Metis Engineering has announced the successful certification of its Production Battery Safety Sensor, designed to monitor the health of a lithium-ion battery pack and detect cell venting, an early sign of catastrophic battery failure.
The sensor has been developed using ISO26262 processes and tested to ISO Automotive Standards by an independent test house, Applus+ 3C Test and inhouse test capability.
Manufacturing of the Production version of the Battery Safety Sensor begins in the UK under strict quality-controlled conditions to satisfy orders from a rapidly growing number of OEMs and Tier 1s where they are being used in ASIL B applications.
Metis Engineering Managing Director Joe Holdsworth said: “Our Battery Safety sensor measures pressure change and Volatile Organic Compounds (VOC’s) for the detection of cell venting, which is an early stage of thermal runaway. It also monitors Humidity, Dew Point and Air Temperature parameters required to ensure that the battery continues to operate in optimum conditions as well as many other useful features such as a low power mode and configurable CAN settings”. He continued. “Thankfully the occurrences of EV battery fires are very rare, but when they do occur, they are usually catastrophic for the vehicle. As cells age the chance of one in a pack of hundreds or thousands going bad increases significantly. The early detection of cell venting is vital to the safety of the vehicle’s passengers and everything in the immediate proximity, we hope that this sensor offers an affordable part of the solution”.
In April 2022 Metis released the first Beta versions of the new streamlined design, optimised for manufacturing in the high volumes required by automotive OEMs. Beta units were tested by a number of EV OEMs and battery manufacturers and their feedback informed the minor changes implemented in the units now certified to ISO Automotive Standards.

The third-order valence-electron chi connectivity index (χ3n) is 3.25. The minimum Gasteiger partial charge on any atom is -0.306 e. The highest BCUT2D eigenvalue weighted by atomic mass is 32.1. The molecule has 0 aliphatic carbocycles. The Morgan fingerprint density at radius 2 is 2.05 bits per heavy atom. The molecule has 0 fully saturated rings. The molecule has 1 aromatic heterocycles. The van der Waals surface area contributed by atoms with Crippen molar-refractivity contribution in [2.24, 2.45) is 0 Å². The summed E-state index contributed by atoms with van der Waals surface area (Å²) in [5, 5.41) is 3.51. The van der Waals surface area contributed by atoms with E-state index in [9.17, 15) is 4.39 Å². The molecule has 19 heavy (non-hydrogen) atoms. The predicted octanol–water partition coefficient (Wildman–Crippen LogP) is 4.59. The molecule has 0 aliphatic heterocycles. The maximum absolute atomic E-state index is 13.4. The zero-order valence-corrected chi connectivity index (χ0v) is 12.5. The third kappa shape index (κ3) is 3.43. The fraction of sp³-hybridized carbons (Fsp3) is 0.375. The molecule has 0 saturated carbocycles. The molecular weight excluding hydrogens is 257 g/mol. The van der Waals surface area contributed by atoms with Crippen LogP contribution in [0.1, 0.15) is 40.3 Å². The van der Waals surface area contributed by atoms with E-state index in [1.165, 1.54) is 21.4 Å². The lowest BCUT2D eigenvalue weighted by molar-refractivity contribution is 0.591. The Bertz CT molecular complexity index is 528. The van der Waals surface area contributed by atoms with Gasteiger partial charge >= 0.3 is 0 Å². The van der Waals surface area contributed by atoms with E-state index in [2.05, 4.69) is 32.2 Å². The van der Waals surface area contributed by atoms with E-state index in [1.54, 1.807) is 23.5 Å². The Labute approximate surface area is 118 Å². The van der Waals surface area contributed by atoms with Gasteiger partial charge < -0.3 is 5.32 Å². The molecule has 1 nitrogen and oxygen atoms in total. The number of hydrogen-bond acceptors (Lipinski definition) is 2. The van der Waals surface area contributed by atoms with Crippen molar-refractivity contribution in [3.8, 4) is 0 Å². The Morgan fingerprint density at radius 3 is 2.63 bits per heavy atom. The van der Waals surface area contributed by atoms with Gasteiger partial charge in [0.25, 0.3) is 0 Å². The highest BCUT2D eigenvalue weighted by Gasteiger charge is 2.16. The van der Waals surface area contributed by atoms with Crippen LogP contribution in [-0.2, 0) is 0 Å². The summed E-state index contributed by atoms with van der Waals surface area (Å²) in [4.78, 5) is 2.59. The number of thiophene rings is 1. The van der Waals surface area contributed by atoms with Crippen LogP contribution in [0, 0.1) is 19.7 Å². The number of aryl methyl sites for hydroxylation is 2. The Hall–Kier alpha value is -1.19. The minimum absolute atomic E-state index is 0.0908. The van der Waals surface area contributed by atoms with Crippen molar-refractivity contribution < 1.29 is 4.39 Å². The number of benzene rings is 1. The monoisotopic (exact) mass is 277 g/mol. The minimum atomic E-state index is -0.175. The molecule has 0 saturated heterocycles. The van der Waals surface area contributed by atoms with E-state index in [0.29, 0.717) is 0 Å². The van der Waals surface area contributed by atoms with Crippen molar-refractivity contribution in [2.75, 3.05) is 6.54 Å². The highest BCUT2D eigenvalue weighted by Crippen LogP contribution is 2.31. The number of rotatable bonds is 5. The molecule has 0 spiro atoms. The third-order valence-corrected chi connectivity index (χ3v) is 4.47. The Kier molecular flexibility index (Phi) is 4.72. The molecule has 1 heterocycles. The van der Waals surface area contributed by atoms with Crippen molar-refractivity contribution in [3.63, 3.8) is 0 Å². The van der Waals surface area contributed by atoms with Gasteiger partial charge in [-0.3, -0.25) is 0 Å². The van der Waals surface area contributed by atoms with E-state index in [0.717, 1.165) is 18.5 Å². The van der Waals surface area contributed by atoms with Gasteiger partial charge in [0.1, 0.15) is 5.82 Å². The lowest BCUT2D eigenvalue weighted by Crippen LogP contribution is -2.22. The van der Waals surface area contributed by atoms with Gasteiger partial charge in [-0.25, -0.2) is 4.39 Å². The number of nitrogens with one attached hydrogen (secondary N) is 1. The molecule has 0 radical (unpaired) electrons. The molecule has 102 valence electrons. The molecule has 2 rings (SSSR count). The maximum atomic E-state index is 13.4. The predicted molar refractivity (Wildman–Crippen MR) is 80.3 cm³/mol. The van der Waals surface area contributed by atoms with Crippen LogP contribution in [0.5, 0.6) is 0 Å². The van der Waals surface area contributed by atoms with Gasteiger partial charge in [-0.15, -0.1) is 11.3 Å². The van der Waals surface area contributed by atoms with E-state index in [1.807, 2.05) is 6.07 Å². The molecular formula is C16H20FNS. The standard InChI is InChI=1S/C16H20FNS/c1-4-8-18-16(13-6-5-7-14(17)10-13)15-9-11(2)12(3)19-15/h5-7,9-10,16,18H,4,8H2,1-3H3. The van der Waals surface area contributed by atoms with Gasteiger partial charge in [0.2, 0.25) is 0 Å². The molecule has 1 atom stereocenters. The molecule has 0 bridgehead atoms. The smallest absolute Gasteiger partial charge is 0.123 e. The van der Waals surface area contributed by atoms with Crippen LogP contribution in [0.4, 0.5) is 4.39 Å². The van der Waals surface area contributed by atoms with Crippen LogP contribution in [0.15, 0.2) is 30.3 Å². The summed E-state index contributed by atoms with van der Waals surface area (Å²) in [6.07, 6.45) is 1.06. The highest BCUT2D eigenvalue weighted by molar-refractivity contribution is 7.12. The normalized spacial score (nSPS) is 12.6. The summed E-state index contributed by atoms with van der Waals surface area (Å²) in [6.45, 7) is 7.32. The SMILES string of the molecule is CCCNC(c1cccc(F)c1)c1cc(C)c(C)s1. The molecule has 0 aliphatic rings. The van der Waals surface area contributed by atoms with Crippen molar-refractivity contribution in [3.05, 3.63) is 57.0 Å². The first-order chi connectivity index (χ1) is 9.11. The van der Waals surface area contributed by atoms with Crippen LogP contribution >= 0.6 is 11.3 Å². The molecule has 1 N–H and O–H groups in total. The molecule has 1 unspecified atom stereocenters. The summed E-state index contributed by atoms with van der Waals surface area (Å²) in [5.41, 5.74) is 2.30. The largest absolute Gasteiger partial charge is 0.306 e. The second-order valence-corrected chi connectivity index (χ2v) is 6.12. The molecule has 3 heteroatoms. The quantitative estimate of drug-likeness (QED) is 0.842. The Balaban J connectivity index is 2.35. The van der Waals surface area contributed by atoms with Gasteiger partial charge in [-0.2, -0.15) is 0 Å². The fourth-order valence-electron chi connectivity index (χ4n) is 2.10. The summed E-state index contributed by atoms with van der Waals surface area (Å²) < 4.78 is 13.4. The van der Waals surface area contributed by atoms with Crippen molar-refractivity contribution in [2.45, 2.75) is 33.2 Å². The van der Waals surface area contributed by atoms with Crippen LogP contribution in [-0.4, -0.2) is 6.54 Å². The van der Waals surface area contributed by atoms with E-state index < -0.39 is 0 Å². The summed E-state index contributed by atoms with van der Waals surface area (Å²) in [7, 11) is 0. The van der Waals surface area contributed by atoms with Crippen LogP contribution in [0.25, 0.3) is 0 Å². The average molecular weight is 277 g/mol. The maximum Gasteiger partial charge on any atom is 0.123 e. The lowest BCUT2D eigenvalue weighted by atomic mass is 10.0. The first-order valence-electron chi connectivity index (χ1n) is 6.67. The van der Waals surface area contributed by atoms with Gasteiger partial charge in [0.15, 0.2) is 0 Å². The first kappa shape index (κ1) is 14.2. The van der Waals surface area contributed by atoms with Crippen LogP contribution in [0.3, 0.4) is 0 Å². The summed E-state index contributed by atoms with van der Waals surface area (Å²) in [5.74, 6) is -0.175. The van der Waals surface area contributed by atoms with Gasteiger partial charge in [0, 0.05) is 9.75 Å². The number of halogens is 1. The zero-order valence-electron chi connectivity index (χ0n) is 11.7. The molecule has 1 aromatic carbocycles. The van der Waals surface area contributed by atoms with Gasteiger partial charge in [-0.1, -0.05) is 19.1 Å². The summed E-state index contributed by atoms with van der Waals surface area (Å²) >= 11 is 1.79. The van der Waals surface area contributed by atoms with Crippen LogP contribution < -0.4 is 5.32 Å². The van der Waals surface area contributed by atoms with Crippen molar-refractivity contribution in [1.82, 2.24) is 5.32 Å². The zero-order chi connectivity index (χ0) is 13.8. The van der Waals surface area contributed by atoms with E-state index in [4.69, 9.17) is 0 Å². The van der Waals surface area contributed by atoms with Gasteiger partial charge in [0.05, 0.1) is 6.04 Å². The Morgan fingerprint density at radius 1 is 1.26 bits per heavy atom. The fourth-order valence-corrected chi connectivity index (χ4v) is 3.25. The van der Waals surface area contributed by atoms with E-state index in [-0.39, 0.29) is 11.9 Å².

The unique sensor is designed to pick up a range of environmental parameters required to ensure that the battery continues to operate in optimum conditions, including VOCs, Pressure change, Humidity, Dew point and has an optional Accelerometer to record shock loads. This data can be used to crosscheck with other inputs, such as cell temperatures, to check for cell venting. The sensor relays the data over a configurable CAN interface to a control unit, such as the vehicle’s ECU, to alert the driver that cell venting has occurred. The sensor can also trigger the process to cut the circuit to the battery pack, giving it opportunity to cool down with the objective of preventing thermal runaway.
EV battery packs will already have a Battery Management System (BMS) fitted. As well as managing the charging and discharging of the packs, they also attempt to monitor the health of the battery pack, although this is typically limited to temperature sensors, one for every few cells and by monitoring for voltage changes. This system works fine if it happens to be the cell with the temperature sensor that goes bad, but if the cell is a distance away from the sensor in the pack, by the time the sensor registers the change in temperature, if at all, it would very likely be too late. Detecting cell issues through voltage fluctuations can also be difficult in the short term because other cells in parallel can prop up the voltage, disguising issues with a cell.